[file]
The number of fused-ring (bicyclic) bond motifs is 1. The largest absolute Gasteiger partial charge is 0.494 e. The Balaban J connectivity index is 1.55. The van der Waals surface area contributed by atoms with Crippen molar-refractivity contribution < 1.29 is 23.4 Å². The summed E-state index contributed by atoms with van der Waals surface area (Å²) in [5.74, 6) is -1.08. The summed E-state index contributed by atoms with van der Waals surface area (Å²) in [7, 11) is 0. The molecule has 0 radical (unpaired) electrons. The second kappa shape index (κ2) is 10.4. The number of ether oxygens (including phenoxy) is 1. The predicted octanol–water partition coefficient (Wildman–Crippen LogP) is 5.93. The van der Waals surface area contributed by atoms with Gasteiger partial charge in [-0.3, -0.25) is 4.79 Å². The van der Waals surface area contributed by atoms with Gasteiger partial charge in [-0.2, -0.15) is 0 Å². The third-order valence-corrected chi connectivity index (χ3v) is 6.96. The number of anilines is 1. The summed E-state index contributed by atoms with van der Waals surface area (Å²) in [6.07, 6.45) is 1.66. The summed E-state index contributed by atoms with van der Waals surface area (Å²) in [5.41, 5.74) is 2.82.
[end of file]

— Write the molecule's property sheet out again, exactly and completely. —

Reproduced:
The number of fused-ring (bicyclic) bond motifs is 1. The largest absolute Gasteiger partial charge is 0.494 e. The Balaban J connectivity index is 1.55. The van der Waals surface area contributed by atoms with Crippen molar-refractivity contribution < 1.29 is 23.4 Å². The summed E-state index contributed by atoms with van der Waals surface area (Å²) in [5.74, 6) is -1.08. The summed E-state index contributed by atoms with van der Waals surface area (Å²) in [7, 11) is 0. The molecule has 0 radical (unpaired) electrons. The second kappa shape index (κ2) is 10.4. The number of ether oxygens (including phenoxy) is 1. The predicted octanol–water partition coefficient (Wildman–Crippen LogP) is 5.93. The van der Waals surface area contributed by atoms with Gasteiger partial charge in [-0.3, -0.25) is 4.79 Å². The van der Waals surface area contributed by atoms with Gasteiger partial charge in [-0.2, -0.15) is 0 Å². The third-order valence-corrected chi connectivity index (χ3v) is 6.96. The number of anilines is 1. The summed E-state index contributed by atoms with van der Waals surface area (Å²) in [6.07, 6.45) is 1.66. The summed E-state index contributed by atoms with van der Waals surface area (Å²) in [5.41, 5.74) is 2.82.